While a majority of 84% told the Big Four firm that they had blockchain initiatives underway, however, just 25% confirmed they possessed fully live blockchain implementations or pilot projects running. A further over half were still in development or research stages, with 7% paused, and a surprising 14% admitting to having no blockchain involvement yet. This, in spite of the fact that the majority of these professionals will be more than aware of the various benefits often discussed in relation to blockchain, including major security and efficiency savings.Which territories are seen as blockchain leaders – today and tomorrowSo what is blocking the adoption of blockchain? According to PwC’s conclusions, regulatory uncertainty and trust still remain the biggest barriers to wider business adoption of the potentially revolutionary technology.

48% of participants cited regulatory uncertainty as a top three barrier to their blockchain efforts. Of those, 27% listed it as a top level concern, as they remain unsure of how a rapidly shifting regulatory scene for the new technology might change, or even scupper its effectiveness in the future. At the same time, in a narrow second, 45%  lack of trust among users of blockchain remains a major hurdle, despite being more in the hands of companies themselves to alter. 25% state this is the biggest barrier they face for the adoption of blockchain.

Steve Davies, PwC’s leader for blockchain, commented on the results, “Blockchain by its very definition should engender trust. But in reality, companies confront trust issues at nearly every turn. Creating and implementing blockchain to maximise its potential is not an IT project. It’s a transformation of business models, roles, and processes. It needs a clear business case and an ecosystem to support it… The benefits can be compelling, if organisations understand what their end game is in using the technology, and match that to their design.”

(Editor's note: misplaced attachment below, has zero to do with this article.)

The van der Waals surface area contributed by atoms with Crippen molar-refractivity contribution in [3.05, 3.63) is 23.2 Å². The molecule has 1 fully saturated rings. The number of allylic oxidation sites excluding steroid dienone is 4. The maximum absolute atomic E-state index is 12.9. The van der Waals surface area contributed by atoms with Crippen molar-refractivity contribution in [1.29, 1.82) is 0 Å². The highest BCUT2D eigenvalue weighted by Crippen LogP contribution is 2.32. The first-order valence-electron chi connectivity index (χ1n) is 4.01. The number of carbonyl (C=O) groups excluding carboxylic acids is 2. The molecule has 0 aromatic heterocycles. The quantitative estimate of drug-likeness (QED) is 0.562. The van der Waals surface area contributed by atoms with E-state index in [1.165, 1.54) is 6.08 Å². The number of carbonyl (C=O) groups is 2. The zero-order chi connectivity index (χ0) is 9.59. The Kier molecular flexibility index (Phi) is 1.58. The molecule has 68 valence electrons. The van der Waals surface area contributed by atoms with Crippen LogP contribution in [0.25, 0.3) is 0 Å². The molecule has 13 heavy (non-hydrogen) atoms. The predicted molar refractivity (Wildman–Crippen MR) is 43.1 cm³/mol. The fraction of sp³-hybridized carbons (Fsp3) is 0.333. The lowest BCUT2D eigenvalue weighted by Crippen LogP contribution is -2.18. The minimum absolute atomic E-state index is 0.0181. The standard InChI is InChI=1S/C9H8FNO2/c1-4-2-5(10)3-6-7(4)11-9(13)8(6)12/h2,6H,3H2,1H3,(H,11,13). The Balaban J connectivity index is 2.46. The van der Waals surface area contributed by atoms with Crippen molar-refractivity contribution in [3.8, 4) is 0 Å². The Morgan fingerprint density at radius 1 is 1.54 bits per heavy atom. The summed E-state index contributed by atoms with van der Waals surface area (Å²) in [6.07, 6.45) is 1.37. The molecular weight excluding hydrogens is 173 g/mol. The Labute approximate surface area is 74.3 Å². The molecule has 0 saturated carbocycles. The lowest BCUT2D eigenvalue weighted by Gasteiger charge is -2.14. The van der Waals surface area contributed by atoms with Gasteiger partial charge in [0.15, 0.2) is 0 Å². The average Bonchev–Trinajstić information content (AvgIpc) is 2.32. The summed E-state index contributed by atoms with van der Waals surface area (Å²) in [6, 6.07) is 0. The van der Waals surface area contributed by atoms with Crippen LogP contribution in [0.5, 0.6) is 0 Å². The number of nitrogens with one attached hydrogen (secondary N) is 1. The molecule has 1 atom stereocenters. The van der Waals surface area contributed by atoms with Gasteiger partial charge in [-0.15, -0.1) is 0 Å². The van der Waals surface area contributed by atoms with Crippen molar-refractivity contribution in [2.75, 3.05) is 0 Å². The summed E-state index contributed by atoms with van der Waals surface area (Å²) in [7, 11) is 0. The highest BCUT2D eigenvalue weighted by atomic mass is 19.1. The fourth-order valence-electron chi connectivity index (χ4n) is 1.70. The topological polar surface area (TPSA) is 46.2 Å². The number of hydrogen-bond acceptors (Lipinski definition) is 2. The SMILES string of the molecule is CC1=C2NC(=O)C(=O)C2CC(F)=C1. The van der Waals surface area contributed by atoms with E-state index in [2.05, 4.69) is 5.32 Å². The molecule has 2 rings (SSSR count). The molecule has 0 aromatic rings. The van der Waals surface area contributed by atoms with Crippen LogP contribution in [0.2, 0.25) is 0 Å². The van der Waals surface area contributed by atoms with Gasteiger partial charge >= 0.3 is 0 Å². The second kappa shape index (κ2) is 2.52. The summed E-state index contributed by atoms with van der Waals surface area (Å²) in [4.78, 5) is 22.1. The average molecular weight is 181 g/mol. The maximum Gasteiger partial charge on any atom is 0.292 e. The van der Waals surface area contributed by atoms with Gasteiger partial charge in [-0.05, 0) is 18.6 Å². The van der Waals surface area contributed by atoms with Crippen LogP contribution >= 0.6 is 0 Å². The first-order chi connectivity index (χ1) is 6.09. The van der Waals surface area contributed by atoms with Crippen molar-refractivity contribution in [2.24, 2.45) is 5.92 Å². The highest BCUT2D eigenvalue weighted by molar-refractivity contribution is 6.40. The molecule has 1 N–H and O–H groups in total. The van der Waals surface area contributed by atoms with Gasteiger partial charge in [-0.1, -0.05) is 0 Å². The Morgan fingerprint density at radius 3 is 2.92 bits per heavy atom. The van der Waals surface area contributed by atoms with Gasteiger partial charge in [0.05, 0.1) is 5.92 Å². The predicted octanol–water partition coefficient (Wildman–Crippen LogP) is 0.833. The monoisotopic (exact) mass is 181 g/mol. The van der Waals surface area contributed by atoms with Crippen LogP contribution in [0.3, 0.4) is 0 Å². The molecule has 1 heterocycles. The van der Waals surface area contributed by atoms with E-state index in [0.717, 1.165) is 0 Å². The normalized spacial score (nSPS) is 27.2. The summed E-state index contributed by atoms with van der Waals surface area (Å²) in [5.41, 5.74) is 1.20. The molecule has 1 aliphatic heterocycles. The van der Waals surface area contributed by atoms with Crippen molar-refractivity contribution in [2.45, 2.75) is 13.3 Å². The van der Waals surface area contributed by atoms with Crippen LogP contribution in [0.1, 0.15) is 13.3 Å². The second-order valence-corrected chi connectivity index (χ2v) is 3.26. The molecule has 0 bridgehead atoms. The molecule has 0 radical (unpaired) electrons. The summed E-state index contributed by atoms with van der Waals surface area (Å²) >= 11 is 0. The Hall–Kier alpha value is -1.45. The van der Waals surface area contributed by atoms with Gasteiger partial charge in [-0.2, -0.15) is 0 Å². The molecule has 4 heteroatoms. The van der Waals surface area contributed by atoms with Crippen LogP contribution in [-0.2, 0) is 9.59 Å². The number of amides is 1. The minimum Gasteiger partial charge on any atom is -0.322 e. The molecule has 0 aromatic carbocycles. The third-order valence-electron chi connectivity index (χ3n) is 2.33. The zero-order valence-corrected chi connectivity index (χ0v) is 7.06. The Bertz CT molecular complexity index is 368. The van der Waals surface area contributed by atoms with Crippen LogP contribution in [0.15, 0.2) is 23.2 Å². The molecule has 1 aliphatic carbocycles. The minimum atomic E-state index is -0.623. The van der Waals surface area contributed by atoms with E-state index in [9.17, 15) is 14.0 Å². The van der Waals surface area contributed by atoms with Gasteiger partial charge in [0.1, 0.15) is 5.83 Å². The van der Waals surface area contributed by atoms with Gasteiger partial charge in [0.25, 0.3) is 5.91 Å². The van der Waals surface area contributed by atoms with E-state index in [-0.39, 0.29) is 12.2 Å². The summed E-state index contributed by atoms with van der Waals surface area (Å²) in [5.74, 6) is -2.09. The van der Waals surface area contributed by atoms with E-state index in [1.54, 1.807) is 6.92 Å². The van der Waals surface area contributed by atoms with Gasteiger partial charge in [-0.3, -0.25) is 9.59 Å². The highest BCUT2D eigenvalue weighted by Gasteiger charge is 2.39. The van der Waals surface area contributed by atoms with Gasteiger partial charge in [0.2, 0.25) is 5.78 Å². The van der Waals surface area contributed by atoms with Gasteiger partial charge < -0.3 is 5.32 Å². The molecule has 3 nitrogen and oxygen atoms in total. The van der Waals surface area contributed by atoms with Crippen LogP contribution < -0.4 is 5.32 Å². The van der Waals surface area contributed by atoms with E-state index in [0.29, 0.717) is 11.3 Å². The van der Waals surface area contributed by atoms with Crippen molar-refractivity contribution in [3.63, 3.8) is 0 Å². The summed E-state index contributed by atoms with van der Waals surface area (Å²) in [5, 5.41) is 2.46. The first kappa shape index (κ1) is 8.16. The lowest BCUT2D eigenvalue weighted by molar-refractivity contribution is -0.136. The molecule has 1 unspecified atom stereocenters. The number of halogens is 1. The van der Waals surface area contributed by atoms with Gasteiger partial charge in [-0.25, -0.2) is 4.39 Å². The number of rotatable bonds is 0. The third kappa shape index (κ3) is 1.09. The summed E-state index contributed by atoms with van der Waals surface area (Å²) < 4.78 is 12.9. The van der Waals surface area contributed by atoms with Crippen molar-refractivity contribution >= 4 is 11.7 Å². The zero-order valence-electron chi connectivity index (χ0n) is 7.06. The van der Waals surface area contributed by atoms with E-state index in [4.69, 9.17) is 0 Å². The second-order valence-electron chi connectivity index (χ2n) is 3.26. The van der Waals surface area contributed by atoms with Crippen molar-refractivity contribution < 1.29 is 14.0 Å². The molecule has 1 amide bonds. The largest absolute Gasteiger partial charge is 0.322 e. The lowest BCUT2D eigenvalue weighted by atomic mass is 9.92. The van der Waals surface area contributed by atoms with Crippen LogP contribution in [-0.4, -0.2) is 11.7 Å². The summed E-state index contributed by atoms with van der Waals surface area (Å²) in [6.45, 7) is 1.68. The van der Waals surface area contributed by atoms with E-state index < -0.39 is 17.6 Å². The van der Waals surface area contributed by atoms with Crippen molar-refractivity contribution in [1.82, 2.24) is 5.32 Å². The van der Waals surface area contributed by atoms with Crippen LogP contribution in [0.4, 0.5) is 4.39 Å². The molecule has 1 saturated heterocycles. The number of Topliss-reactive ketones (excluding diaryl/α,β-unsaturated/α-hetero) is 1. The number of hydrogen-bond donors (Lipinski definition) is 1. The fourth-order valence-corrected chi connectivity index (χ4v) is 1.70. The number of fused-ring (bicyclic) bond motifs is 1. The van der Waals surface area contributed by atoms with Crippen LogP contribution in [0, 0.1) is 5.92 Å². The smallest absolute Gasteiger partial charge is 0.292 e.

To this end, PwC’s researchers suggest four key areas which organisations can concentrate upon to improve their first steps into exploring blockchain, and developing either internal or industry-wide platforms. Firstly, the analysts suggest, in line with what Davies suggested, that organisations must make the business case clear. Organisations can start small, but they need to set out clearly the purpose of the initiative so other participants can identify and align around it.The biggest barriers to blockchain adoptionSecondly, by building an ecosystem, participants can improve their chances of success, by coming together from different companies in an industry to work on a common set of rules to govern blockchains. Of the 15% of survey respondents who already had live applications, 88% were either leaders or active members of a blockchain consortium. Firms should also design deliberately around what users can see and do, improving chances of success by setting out clear rules and standards for access permissions. Involving risk professionals including legal, compliance, cybersecurity from the start can subsequently ensure blockchain frameworks that regulators and users can trust.

Finally, in regard to nerves regarding regulatory uncertainty, PwC suggested companies would be better off playing a more pro-active role in regulation, rather than simply watching and waiting. By doing this, companies can help shape how the environment evolves, and minimise disruptive changes.